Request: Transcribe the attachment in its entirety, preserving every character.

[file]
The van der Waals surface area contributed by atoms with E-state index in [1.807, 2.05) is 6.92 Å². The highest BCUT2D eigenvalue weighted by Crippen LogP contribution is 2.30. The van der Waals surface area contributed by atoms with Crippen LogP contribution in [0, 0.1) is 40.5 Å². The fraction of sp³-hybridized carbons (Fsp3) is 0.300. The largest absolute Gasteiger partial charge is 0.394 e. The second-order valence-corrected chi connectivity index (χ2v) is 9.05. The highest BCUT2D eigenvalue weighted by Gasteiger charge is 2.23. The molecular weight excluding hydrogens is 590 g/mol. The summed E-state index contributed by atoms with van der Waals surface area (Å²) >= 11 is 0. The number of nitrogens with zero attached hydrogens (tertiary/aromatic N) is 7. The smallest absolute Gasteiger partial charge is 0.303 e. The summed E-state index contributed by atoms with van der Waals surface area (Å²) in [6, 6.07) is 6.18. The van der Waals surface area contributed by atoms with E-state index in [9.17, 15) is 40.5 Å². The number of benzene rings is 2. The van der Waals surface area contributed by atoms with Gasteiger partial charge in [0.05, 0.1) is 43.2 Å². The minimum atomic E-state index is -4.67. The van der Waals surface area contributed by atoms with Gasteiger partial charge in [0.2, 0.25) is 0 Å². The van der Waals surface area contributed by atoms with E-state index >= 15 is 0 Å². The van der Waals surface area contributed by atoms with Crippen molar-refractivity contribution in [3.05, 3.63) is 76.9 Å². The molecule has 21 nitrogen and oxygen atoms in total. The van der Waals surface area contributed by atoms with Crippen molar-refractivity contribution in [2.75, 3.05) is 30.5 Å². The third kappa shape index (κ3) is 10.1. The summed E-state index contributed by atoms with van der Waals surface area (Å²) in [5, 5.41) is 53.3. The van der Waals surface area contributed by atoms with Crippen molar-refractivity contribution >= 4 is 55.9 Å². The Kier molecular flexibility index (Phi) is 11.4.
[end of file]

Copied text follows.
The van der Waals surface area contributed by atoms with E-state index in [1.807, 2.05) is 6.92 Å². The highest BCUT2D eigenvalue weighted by Crippen LogP contribution is 2.30. The van der Waals surface area contributed by atoms with Crippen LogP contribution in [0, 0.1) is 40.5 Å². The fraction of sp³-hybridized carbons (Fsp3) is 0.300. The largest absolute Gasteiger partial charge is 0.394 e. The second-order valence-corrected chi connectivity index (χ2v) is 9.05. The highest BCUT2D eigenvalue weighted by Gasteiger charge is 2.23. The molecular weight excluding hydrogens is 590 g/mol. The summed E-state index contributed by atoms with van der Waals surface area (Å²) >= 11 is 0. The number of nitrogens with zero attached hydrogens (tertiary/aromatic N) is 7. The smallest absolute Gasteiger partial charge is 0.303 e. The summed E-state index contributed by atoms with van der Waals surface area (Å²) in [6, 6.07) is 6.18. The van der Waals surface area contributed by atoms with E-state index in [9.17, 15) is 40.5 Å². The number of benzene rings is 2. The van der Waals surface area contributed by atoms with Gasteiger partial charge in [0.05, 0.1) is 43.2 Å². The minimum atomic E-state index is -4.67. The van der Waals surface area contributed by atoms with Gasteiger partial charge in [0.2, 0.25) is 0 Å². The van der Waals surface area contributed by atoms with E-state index >= 15 is 0 Å². The van der Waals surface area contributed by atoms with Crippen molar-refractivity contribution in [3.05, 3.63) is 76.9 Å². The molecule has 21 nitrogen and oxygen atoms in total. The van der Waals surface area contributed by atoms with Crippen molar-refractivity contribution in [2.75, 3.05) is 30.5 Å². The third kappa shape index (κ3) is 10.1. The summed E-state index contributed by atoms with van der Waals surface area (Å²) in [5, 5.41) is 53.3. The van der Waals surface area contributed by atoms with Crippen molar-refractivity contribution >= 4 is 55.9 Å². The Kier molecular flexibility index (Phi) is 11.4.